By Erika Berglund
Throughout the first couple months of my service at the Clark Fork Coalition, one concept has become increasingly clear: hands-on activities and real-world applications are vital to students’ educational development and internalization of scientific concepts. This idea is continually reiterated by educators and students alike. In a recent Missoulian article about engaging students at the Flathead Reservation River Honoring ceremony, Germain White, the Confederated Salish and Kootenai Natural Resource Department Information and Education Program Manager expressed, “experiential education is more powerful than going into a classroom and just talking about the river”(Kickingwoman). Simply put, experiential learning works.
In April I had the opportunity to sit in on and take notes for a collaborative meeting of STEM educators and professionals in the Upper Clark Fork (UCF) region organized by the Clark Fork Coalition. The purpose of this meeting was to vision the future of watershed education in the UCF and identify gaps in programming and opportunities to fill those gaps. Three overarching goals identified were 1) an increase in students’ exposure to real-world projects and research professionals, 2) continuous watershed programming from elementary through high school, and 3) more access to field opportunities. Much of what was discussed at this meeting centered on the importance of connecting students to their watershed via experiential learning.
Having spent much of my service thus far supporting Clark Fork Coalition school programs, I can too attest to the strength and success of environmental education programs that emphasize hands-on and sustained learning. The two programs that I have been most involved in are Creeks in the Classroom and Riparian Rx.
As part of Creeks in the Classroom we visited Missoula International School several times to first discuss and then address pollution in our waterways. Prior to going outside of the classroom, we used interactive models to help students understand the challenging concepts of watershed and groundwater systems. Next, the students surveyed storm drains and stenciled signs next to them. These students were so excited to leave the important message “drains to aquifer, keep it clean” along the sidewalks of their school’s neighborhood. We were also fortunate enough to be joined by the Missoula Valley Water Quality District and the Public Works of the City of Missoula on our field day. In addition to putting their knowledge into tangible action, these 2nd and 3rd graders were exposed to the professionals who manage our storm drain systems and ensure the health and safety of our water. Now when these students see the stenciled messages on their way to school they will not only be reminded of the time they helped put them there but also of the importance of keeping our watershed clean.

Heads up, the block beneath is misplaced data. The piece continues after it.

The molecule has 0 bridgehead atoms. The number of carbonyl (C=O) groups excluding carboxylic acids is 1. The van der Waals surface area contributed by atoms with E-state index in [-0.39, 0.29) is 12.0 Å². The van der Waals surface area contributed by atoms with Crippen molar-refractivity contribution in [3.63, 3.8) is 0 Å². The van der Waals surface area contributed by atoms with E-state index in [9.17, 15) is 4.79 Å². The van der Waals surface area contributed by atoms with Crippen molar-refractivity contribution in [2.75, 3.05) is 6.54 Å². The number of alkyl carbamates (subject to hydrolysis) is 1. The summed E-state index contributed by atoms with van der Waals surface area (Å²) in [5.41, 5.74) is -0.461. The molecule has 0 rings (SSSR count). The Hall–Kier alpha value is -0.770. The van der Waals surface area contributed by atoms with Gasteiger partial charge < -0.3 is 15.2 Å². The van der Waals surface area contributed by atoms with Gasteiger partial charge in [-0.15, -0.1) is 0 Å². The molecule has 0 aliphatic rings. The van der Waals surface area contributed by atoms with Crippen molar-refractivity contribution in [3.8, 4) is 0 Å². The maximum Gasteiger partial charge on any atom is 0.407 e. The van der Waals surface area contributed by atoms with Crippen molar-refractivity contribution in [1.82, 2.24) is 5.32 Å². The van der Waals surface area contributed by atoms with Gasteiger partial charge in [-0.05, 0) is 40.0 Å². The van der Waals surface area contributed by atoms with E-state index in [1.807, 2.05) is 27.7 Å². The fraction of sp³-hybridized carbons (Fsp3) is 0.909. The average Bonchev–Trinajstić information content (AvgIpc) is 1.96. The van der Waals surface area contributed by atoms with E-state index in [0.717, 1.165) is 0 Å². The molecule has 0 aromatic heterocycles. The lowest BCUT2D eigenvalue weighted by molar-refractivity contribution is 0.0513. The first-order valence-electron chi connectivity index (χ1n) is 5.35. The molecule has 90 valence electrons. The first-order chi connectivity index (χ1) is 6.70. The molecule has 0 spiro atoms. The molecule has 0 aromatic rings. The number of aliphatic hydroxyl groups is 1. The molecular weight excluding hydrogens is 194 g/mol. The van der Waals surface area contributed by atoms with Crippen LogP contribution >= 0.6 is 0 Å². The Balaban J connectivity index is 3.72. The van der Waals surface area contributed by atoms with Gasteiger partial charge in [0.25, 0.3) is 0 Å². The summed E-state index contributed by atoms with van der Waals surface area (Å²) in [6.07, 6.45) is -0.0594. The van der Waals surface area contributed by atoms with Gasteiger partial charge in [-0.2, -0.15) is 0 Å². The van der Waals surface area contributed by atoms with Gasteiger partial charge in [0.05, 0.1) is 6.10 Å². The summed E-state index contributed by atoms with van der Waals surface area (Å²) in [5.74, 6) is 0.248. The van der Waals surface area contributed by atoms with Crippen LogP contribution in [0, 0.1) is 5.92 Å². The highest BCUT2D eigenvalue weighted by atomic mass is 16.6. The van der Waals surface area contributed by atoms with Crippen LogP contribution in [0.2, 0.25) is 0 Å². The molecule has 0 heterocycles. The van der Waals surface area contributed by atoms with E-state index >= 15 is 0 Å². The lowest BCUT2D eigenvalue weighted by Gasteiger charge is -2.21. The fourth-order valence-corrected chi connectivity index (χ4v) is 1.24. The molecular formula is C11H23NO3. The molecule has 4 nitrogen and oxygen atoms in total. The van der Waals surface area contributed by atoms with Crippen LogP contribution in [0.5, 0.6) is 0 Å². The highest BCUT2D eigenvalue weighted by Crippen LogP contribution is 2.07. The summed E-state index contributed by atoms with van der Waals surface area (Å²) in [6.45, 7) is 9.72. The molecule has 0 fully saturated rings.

Riparian Rx is another exciting in-depth program in which Clinton 7th graders were visited by CFC or a partner organization once a week for two months. Throughout the course of these two months, this class learned about the important ecosystem functions that healthy riparian areas provide while developing the tools (plant ID, bird ID, data collection and analysis) to assess riparian health for themselves. This program culminated in a final field day during which students implemented the restoration recommendations that they developed as a class for a wetland area on the Rock Creek Confluence Property. This program not only provides students with the knowledge and scientific resources to understand river ecosystem health but also the opportunity to get their hands in the dirt and apply that understanding in a meaningful way. In a post-program evaluative survey, one student said, “I enjoyed every part of the Riparian Rx program… I do think that experience helps you to learn.” It is clear to me that through the Riparian Rx program, these 7th graders developed a deeper appreciation for scientific methods and a connection to their local riparian ecosystems.
The STEM in the UCF meeting coupled with my service experience working on two well-developed CFC programs has solidified my understanding of the importance of hands-on experience. As a student I cherished opportunities to explore outdoors, develop an understanding of research science, and use my in-class knowledge in real-world applications. Prior to my service, I understood the importance of field experience on a personal level but it gives me an even deeper appreciation of these experiences when I see students engaging with challenging concepts, showing enthusiasm for data collection, and taking ownership of their service projects.
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